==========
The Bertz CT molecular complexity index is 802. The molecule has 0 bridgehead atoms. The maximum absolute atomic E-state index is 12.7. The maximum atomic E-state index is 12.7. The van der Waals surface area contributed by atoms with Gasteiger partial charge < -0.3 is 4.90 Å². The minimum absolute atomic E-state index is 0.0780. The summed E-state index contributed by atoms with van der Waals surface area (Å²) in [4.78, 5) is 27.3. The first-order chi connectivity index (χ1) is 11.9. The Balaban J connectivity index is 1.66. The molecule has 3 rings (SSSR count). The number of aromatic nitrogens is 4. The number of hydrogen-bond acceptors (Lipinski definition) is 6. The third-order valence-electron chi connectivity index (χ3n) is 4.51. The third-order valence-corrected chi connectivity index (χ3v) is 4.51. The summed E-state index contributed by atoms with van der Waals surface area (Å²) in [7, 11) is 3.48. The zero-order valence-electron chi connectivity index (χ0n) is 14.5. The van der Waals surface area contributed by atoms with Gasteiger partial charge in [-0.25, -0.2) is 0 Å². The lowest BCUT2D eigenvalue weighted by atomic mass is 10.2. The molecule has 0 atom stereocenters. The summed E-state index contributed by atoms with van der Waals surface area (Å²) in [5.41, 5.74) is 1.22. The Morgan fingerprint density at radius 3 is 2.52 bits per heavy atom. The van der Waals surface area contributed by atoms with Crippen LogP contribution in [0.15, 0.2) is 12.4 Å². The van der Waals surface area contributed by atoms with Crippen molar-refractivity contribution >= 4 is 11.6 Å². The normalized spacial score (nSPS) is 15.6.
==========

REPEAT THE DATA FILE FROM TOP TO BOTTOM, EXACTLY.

The Bertz CT molecular complexity index is 802. The molecule has 0 bridgehead atoms. The maximum absolute atomic E-state index is 12.7. The maximum atomic E-state index is 12.7. The van der Waals surface area contributed by atoms with Gasteiger partial charge < -0.3 is 4.90 Å². The minimum absolute atomic E-state index is 0.0780. The summed E-state index contributed by atoms with van der Waals surface area (Å²) in [4.78, 5) is 27.3. The first-order chi connectivity index (χ1) is 11.9. The Balaban J connectivity index is 1.66. The molecule has 3 rings (SSSR count). The number of aromatic nitrogens is 4. The number of hydrogen-bond acceptors (Lipinski definition) is 6. The third-order valence-electron chi connectivity index (χ3n) is 4.51. The third-order valence-corrected chi connectivity index (χ3v) is 4.51. The summed E-state index contributed by atoms with van der Waals surface area (Å²) in [7, 11) is 3.48. The zero-order valence-electron chi connectivity index (χ0n) is 14.5. The van der Waals surface area contributed by atoms with Gasteiger partial charge in [-0.25, -0.2) is 0 Å². The lowest BCUT2D eigenvalue weighted by atomic mass is 10.2. The molecule has 0 atom stereocenters. The summed E-state index contributed by atoms with van der Waals surface area (Å²) in [5.41, 5.74) is 1.22. The Morgan fingerprint density at radius 3 is 2.52 bits per heavy atom. The van der Waals surface area contributed by atoms with Crippen LogP contribution in [0.15, 0.2) is 12.4 Å². The van der Waals surface area contributed by atoms with Crippen molar-refractivity contribution >= 4 is 11.6 Å². The normalized spacial score (nSPS) is 15.6.